As expected, regulators in Europe have given the green light to GlaxoSmithKline once-weekly diabetes drug Eperzan.

After its Committee for Medicinal Products for Human Use (CHMP) issued a positive opinion in January, the European Medicines Agency has approved  Eperzan (albiglutide) as monotherapy in patients for whom metformin is considered inappropriate and as an add-on combination. It is glucagon-like peptide-1 (GLP-1) receptor agonist, administered once-weekly using an injector pen.

The authorisation of albiglutide is principally based on eight Phase III studies involving over 5,000 patients and evaluating Eperzan against commonly-used classes of type 2 diabetes treatment, including insulin. GSK noted that while many diabetes registration trials are just six months in duration, five of its late-stage studies included patient follow-up for up to three years.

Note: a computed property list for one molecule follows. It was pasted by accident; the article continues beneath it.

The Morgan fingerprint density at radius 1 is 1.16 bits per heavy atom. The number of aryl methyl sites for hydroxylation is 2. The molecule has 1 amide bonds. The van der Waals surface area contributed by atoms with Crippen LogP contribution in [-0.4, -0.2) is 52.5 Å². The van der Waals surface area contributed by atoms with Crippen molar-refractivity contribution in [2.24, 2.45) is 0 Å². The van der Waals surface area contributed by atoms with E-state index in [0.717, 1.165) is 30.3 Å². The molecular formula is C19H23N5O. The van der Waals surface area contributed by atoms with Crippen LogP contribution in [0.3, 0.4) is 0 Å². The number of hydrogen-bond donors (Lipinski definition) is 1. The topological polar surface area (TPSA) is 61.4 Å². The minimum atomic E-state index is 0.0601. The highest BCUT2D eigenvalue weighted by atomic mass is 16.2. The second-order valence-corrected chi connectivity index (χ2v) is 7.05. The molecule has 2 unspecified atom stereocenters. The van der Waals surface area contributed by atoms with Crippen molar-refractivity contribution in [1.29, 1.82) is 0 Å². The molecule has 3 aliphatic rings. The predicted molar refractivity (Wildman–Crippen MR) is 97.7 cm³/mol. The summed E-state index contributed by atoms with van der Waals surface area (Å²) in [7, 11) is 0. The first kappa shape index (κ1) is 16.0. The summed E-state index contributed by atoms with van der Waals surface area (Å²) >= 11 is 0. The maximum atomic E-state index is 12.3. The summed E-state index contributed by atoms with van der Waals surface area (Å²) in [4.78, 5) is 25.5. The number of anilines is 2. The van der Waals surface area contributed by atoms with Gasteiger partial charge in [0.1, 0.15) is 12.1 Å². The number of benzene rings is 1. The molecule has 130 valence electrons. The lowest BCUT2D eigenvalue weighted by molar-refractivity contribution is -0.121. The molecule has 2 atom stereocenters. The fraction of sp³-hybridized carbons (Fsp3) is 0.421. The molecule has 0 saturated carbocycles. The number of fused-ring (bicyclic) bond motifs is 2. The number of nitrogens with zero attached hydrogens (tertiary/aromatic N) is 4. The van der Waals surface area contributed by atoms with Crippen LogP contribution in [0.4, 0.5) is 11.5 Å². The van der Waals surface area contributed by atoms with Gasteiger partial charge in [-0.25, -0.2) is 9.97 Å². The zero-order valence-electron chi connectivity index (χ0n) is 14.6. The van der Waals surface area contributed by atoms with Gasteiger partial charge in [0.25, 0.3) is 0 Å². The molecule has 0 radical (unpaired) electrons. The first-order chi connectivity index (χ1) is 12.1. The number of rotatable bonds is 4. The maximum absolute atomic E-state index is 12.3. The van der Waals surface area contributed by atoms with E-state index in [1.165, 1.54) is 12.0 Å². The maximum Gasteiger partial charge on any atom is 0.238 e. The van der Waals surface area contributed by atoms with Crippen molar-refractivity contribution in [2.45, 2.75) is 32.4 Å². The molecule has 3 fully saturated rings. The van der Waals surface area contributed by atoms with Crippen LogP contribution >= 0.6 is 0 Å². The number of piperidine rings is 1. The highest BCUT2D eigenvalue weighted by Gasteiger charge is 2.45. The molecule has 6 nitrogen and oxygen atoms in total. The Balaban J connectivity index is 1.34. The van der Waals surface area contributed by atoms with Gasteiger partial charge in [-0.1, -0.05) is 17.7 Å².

Eperzan will be launched in several countries in Europe in the third and fourth quarters. The US Food and Drug Administration is due to deliver its verdict on the drug by April 15.

The GLP-1 market is a competitive one, dominated by Novo Nordisk's once-a-day Victoza (liraglutide), AstraZeneca's twice-daily Byetta (exenatide) and an extended-release formulation of the latter, Bydureon. Also showing promise in late-stage studies is Eli Lilly's dulaglutide.